Matsui (8-13-4) appears to be a staple in the Cage Rage organization following back-to-back matches against Alex Reid and Curtis Stout. The initial theory was that he would appear as part of a rebuilding talent exchange with Pride, but his recent run in the UK is doing wonders in rebuilding the tough Japanese fighter’s appeal in his homeland. A win over Guillet (9-4) would mark only the third time in Matsui’s career that he would have won two consecutive fights.

Guillet comes into the fight with a huge height and reach advantage over the Japanese fighter. He is also well-rounded enough to match Matsui in the submission game, with wrestling ability being the only obvious deficit. Guillet doesn’t appear to have the power in his punches to be able to knock out Matsui. However, it is obvious that Matsui can be cut, particularly around the eyebrow area.

If Guillet can keep his distance from Matsui and pick shots, he should be safe. If Matsui is able to put Guillet on his back, Guillet is likely to move into defensive mode, allowing Matsui to rack up crucial points for the decision.

British Welterweight Title: Paul Daley vs. Ross Mason

Daley (10-4-2) has looked solid of late, with the only missing ingredient being the killer instinct needed to step in and punish an opponent for being lazy, which was evident in his fight with Dave Strasser. Although he won the fight, it’s not the sort of behavior or fighting style that will see him in a more illustrious organization soon. That said, the Cage Rage boys have been knocking on the door of the major leagues for a while now, so maybe Daley doesn’t need to worry about that. In any case, fans like finishers and it won’t be long before Daley needs to put people away rather than winning by decision.

Mason (8-4), by contrast, is a finisher who has never had one of his fights go to the judges’ scorecards. Mason’s chin doesn’t appear to be as solid as Daley’s, so Mason will need to be careful to avoid eating knees in the clinch.

Daley just needs to let it fly. Instincts aside, I can see no glaring improvements required in his game. He is that complete a fighter for someone in his early twenties, and he really has a tremendous career ahead of him.

Either of these fighters could beat the other on any given day, but I think this will come down to Daley being better at both taking punishment and avoiding punishment, which should give him the edge in this fight.

Welterweight Fight: Phil Norman vs. David Bielkheden

Davis Bielkheden (10-3) is a dangerous fighter, pure and simple. He is relatively unknown outside of Europe, but you should expect him to be a fixture in the next Pride Bushido event after he destroys Phil Norman. Every time I think of Bielkheden, it conjures up images of the Cage Warriors Strike Force 5 event, which took place up in Coventry this past March. On that event, Bielkheden completely outclassed, mauled, and knocked his opponent (Steve Dawson) senseless. It was a brutal, one-sided display of force, and one that will likely be repeated with Norman as the unfortunate recipient.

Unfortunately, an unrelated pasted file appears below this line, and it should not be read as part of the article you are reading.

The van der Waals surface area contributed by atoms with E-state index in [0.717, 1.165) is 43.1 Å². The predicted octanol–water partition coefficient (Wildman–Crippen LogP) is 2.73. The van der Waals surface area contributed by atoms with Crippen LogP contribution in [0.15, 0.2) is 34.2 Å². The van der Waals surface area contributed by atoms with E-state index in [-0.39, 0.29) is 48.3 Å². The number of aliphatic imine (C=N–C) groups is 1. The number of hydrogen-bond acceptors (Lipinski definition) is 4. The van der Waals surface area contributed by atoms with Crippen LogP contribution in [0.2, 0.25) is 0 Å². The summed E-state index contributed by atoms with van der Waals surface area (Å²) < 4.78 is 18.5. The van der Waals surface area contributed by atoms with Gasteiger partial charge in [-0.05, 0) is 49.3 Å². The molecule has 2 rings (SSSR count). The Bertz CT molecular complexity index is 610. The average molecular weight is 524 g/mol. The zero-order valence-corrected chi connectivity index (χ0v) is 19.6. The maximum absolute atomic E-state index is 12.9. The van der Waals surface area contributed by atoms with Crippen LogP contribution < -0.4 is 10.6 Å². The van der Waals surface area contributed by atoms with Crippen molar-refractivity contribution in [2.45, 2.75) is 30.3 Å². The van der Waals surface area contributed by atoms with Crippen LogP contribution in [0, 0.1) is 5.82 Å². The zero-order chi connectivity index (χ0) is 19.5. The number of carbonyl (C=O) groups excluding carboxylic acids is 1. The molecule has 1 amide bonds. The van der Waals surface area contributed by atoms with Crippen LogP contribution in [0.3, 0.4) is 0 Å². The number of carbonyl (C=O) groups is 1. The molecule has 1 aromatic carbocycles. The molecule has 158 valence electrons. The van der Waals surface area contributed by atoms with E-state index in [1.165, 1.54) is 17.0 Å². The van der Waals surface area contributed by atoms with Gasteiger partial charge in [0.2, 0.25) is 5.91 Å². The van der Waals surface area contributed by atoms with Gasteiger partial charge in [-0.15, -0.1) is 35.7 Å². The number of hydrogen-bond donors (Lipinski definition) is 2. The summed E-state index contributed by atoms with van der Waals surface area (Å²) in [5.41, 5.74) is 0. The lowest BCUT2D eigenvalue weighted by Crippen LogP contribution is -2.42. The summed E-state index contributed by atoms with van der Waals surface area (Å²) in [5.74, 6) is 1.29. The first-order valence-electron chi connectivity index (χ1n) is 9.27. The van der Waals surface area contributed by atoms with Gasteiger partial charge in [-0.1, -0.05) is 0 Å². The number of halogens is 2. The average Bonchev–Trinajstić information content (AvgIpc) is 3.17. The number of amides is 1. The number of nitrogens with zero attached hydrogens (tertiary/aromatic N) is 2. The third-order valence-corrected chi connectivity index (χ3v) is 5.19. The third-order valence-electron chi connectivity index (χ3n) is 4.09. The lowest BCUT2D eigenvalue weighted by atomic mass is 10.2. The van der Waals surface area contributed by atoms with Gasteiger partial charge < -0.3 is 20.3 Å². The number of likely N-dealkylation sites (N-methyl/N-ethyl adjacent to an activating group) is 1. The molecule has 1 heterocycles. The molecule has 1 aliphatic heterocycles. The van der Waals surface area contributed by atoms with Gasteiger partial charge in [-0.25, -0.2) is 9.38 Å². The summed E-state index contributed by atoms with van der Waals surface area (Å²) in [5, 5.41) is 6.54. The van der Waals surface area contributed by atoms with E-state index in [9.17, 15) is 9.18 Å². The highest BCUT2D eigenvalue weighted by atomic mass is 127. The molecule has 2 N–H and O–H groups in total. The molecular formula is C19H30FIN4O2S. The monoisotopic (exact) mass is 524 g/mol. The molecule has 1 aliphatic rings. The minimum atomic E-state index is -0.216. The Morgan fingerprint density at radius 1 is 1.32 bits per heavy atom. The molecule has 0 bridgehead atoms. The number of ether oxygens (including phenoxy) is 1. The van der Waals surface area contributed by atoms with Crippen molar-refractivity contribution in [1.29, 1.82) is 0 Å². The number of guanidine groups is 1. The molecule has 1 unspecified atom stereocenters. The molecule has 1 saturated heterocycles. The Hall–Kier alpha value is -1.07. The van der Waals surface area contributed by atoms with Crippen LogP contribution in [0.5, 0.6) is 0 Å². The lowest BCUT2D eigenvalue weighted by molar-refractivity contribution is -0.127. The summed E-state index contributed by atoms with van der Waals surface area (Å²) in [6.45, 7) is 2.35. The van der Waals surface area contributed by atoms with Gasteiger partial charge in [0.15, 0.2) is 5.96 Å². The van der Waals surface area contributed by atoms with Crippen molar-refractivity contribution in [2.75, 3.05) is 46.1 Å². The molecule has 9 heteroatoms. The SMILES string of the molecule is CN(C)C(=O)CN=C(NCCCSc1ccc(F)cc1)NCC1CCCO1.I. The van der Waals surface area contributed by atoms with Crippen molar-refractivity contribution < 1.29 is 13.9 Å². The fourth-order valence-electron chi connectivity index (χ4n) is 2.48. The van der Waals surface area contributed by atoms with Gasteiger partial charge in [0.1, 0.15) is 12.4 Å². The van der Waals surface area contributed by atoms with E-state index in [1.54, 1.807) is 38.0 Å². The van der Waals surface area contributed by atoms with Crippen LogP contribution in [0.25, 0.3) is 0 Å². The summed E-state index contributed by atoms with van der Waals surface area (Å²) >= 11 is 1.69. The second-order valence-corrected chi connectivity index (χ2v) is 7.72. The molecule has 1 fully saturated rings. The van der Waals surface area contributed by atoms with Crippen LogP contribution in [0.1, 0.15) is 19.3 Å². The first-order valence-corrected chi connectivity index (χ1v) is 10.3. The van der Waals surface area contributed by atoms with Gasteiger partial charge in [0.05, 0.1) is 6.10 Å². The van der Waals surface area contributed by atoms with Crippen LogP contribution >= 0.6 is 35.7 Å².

A key thing to note here is that Bielkheden has never been stopped or submitted. He has three losses on his record, and all of those losses have come by decision. Norman (4-0) is coming off a 16-month period of inactivity and has never faced someone of Bielkheden’s level. Expect this to be a short fight.

Lightweight Fight: Abdul Mohammed vs. Jean Silva

Jean Silva (12-4-3) returns to action following his gift of a win over Paul Daley back in February. Though Silva came out strong in the first round of that fight, it was apparent that Daley had found his pace in the second round, and things probably wouldn’t have gone Silva’s way if Daley hadn’t suffered a dislocated thumb. Putting aside the “what if” scenarios, Silva’s fight with Abdul Mohammed (11-3-2) promises to be eventful.

Silva is a very talented fighter with an exciting approach to the game. His strikes are getting better with every match, but his submissions are where he is at his most dangerous. He has proven experience in dealing with quality fighters, even taking lightweight prodigy Takanori Gomi to a decision (which Gomi won) in Pride Bushido.

Mohammed is a highly respected UK fighter and is always dangerous, but does he have to tools to beat Silva? He does in theory, but Silva will be looking to get back into the thick of things and over to Japan again. Hunger is a huge motivational tool, and I wonder whether or not Mohammed has it in him to come forth and stick it to Silva.


World Light Heavyweight Title
Melvin Manhoef vs. Ian Freeman

British Heavyweight Title
James Thompson vs. Rob Broughton

Heavyweight Fight
Gilbert “The Hurricane” Yvel vs. Marcio “Pe de Pano” Cruz

Middleweight Fight
Curtis Stout vs. Zelg Galesic

Heavyweight Fight
Henry “Sentoryu” Miller vs. Robert Berry

Heavyweight Fight
Mark Epstein vs. Dave Legeno

Middleweight Fight
Daijiro Matsui vs. Pierre Guillet

Lightweight Fight
Abdul Mohammed vs. Jean Silva

British Welterweight Title
Paul Daley vs. Ross Mason

Welterweight Fight
Phil Norman vs. David Bielkheden

Featherweight Fight
Mark Chen vs. Robbie Oliver

Welterweight Fight
Darren Geisha vs. Dean Bray